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Posts Tagged ‘Vegetarian’

Fresh Basil Pesto Recipe

My kitchen looks like a bomb hit it this morning! For some reason I got up and started baking and cooking with abandon. Truth is, I don’t even mind the mess…it’s been lovely to work away in the kitchen. 😉

When I was rooting through the fridge, pulling out ingredients, I noticed I had a few packets of basil sitting in the crisper. Not wanting them to go to waste, I decided to make homemade basil pesto. Summer is, after all, only just around the corner and this basil recipe is so incredibly delicious over chicken or with pasta or even swirled into soup {especially my Tomato and Irish Whiskey soup}.

This pesto is herby, nutty, and has just the right amount of garlic flavour. It can be whipped up in the same amount of time it takes you to boil a pot of pasta {Can I get a “Mama Mia!?”} and you can double the recipe and put some away in the deep freeze. Enjoy!

~XoK

Fresh Basil Pesto

Makes about 1 cup

Ingredients

44g/2 cups basil leaves

16oz/44g/2-handfuls pine nuts

4g/2-handfuls freshly grated Parmesan cheese

1 clove garlic, peeled

9 tablespoons olive oil

sea salt and pepper to taste

Directions

1. Put the basil, pine nuts, Parmesan and garlic in a food processor or Vitamix {if you like your pesto silky smooth}.

2. Pour over 5 tablespoons olive oil and pulse in the food processor or mix on low in the Vitamix.

3. Drizzle in the remaining 4 tablespoons olive oil.

4. Taste, season with salt and pepper, and add more pine nuts, garlic, or Parmesan until you are happy with the flavour. Add more olive oil if you prefer a runnier consistency.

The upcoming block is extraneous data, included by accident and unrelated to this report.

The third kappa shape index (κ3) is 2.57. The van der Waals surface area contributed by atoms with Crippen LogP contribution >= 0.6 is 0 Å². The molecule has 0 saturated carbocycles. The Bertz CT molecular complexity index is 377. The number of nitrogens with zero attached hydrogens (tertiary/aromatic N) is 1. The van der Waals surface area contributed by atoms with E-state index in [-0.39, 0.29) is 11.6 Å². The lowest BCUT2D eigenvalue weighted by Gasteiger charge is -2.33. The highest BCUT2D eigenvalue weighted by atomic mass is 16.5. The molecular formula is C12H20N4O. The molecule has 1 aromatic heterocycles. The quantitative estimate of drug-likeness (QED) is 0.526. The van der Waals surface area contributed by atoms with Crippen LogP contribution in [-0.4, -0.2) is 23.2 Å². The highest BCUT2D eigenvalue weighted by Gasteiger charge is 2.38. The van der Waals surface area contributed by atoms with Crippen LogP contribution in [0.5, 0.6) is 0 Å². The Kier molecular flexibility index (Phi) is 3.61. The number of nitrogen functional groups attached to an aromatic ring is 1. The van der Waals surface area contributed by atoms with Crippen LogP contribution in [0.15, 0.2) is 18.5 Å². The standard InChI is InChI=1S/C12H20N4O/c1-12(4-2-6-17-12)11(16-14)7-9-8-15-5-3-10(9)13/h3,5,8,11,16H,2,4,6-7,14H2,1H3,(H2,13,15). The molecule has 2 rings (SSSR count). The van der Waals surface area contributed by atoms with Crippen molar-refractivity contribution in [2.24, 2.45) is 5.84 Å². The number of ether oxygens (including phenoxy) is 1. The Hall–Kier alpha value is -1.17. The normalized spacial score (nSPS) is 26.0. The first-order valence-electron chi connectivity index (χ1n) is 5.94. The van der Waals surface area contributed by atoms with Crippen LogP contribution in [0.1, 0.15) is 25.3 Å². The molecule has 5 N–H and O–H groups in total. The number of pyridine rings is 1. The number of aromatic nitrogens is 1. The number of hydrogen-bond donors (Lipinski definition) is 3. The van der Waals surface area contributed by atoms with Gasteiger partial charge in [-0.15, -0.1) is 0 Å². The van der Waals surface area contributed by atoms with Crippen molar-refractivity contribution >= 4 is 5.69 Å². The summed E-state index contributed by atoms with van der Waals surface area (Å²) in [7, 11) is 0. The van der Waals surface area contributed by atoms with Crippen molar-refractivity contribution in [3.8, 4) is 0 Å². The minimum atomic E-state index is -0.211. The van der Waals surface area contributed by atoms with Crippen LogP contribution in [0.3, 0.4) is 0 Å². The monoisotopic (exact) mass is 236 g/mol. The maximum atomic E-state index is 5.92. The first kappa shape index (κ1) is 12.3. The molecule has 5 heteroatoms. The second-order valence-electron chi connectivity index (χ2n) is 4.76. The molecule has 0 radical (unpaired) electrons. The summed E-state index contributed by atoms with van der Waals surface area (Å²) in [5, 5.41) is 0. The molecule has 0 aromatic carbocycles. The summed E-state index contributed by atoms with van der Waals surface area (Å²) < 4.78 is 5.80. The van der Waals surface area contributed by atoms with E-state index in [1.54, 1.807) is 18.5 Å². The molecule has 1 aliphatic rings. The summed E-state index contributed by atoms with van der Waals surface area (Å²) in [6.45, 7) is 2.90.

5. If not using immediately, transfer to an air-tight container and drizzle some olive oil over top or pour into a freezer bag, lay flat in your freezer, and use as needed.

Additional Notes, Related Articles & Credit:

* From the folks over at thekitchn.com, another idea for freezing homemade pesto

** If you’re interested in the history of pesto sauce, you can learn oodles here at thesplendidrecipes.com or here at saveur.com.

*** You can find tips for growing basil in the kitchen at thekitchn.com.

 

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Oven Roasted Parmesan Brussels Sprouts

I don’t remember eating Brussels sprouts as a child. In fact, it wasn’t until I lived in Ireland, where my mother-in-law served them sautéed in soy sauce, that I first tried them. It was love at first bite!

Now I roast Brussels sprouts all the time. Good enough to be eaten straight from the oven like a snack…these are equally delicious at room temperature. What’s more, despite their diminutive size, Brussels sprouts are high in fibre, vitamins and minerals, they can trigger the liver to produce detoxifying enzymes, they have been shown to reduce blood sugar levels, and they may protect against cancer. One thing to note, if you’re taking a blood thinner like Warfarin, research has shown Brussels sprouts may lessen the drug’s effectiveness due to the Vitamin K in them.

The secret to getting a good carmelisation on the sprouts is roasting them in a single flat layer, making sure they don’t overlap.

And, finally, you can turn these lovely little super foods into an awesome vegetarian meal by tossing  them with arugula and lentils or bulgur wheat.

Roasted Parmesan Brussels Sprouts

Serves 4-5

Ingredients

2lb/906g Brussels sprouts, washed, trimmed and halved length-wise

4 tablespoons olive oil

zest of a small lemon, plus 1 tablespoon of the juice

salt and pepper to taste

freshly grated Parmigiano-Reggiano to taste (optional)

Directions

1. Preheat oven to 220ºC/425ºF and set oven rack into the middle of the oven.

2. Place dry Brussels sprouts on a large baking tray.